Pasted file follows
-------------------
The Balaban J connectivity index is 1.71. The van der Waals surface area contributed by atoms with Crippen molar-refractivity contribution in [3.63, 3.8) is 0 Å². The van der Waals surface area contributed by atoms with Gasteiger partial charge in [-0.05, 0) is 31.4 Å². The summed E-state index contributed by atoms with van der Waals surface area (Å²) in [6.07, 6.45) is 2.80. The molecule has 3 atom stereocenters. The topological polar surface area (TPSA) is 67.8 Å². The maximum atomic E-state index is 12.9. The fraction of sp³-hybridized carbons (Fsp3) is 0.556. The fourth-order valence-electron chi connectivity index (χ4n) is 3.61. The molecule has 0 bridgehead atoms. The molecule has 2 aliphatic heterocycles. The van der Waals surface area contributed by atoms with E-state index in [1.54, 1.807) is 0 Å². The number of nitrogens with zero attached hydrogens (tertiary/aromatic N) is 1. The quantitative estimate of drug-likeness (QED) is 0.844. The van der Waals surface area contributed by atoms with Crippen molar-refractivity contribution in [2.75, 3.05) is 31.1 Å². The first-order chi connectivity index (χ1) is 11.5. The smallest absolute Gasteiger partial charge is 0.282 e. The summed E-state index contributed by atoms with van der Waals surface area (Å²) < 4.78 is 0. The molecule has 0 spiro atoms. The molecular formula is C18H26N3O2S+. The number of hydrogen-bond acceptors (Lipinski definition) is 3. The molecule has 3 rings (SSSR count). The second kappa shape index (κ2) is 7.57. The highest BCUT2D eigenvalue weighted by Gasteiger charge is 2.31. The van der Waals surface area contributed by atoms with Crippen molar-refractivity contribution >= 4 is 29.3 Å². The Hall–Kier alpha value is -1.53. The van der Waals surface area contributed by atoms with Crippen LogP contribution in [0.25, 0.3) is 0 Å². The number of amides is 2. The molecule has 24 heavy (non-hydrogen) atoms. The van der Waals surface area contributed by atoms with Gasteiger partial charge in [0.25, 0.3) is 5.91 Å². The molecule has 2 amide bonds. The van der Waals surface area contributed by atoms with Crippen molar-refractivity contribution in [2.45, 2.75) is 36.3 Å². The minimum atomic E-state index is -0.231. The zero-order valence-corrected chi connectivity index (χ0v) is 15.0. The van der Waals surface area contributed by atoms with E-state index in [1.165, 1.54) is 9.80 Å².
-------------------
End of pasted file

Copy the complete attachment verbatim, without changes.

The Balaban J connectivity index is 1.71. The van der Waals surface area contributed by atoms with Crippen molar-refractivity contribution in [3.63, 3.8) is 0 Å². The van der Waals surface area contributed by atoms with Gasteiger partial charge in [-0.05, 0) is 31.4 Å². The summed E-state index contributed by atoms with van der Waals surface area (Å²) in [6.07, 6.45) is 2.80. The molecule has 3 atom stereocenters. The topological polar surface area (TPSA) is 67.8 Å². The maximum atomic E-state index is 12.9. The fraction of sp³-hybridized carbons (Fsp3) is 0.556. The fourth-order valence-electron chi connectivity index (χ4n) is 3.61. The molecule has 0 bridgehead atoms. The molecule has 2 aliphatic heterocycles. The van der Waals surface area contributed by atoms with E-state index in [1.54, 1.807) is 0 Å². The number of nitrogens with zero attached hydrogens (tertiary/aromatic N) is 1. The quantitative estimate of drug-likeness (QED) is 0.844. The van der Waals surface area contributed by atoms with Crippen molar-refractivity contribution in [2.75, 3.05) is 31.1 Å². The first-order chi connectivity index (χ1) is 11.5. The smallest absolute Gasteiger partial charge is 0.282 e. The summed E-state index contributed by atoms with van der Waals surface area (Å²) < 4.78 is 0. The molecule has 0 spiro atoms. The molecular formula is C18H26N3O2S+. The number of hydrogen-bond acceptors (Lipinski definition) is 3. The molecule has 3 rings (SSSR count). The second kappa shape index (κ2) is 7.57. The highest BCUT2D eigenvalue weighted by Gasteiger charge is 2.31. The van der Waals surface area contributed by atoms with Crippen molar-refractivity contribution >= 4 is 29.3 Å². The Hall–Kier alpha value is -1.53. The van der Waals surface area contributed by atoms with Crippen LogP contribution in [0.25, 0.3) is 0 Å². The number of amides is 2. The molecule has 24 heavy (non-hydrogen) atoms. The van der Waals surface area contributed by atoms with Gasteiger partial charge in [0.25, 0.3) is 5.91 Å². The molecule has 2 amide bonds. The van der Waals surface area contributed by atoms with Crippen molar-refractivity contribution in [2.45, 2.75) is 36.3 Å². The minimum atomic E-state index is -0.231. The zero-order valence-corrected chi connectivity index (χ0v) is 15.0. The van der Waals surface area contributed by atoms with E-state index in [1.165, 1.54) is 9.80 Å².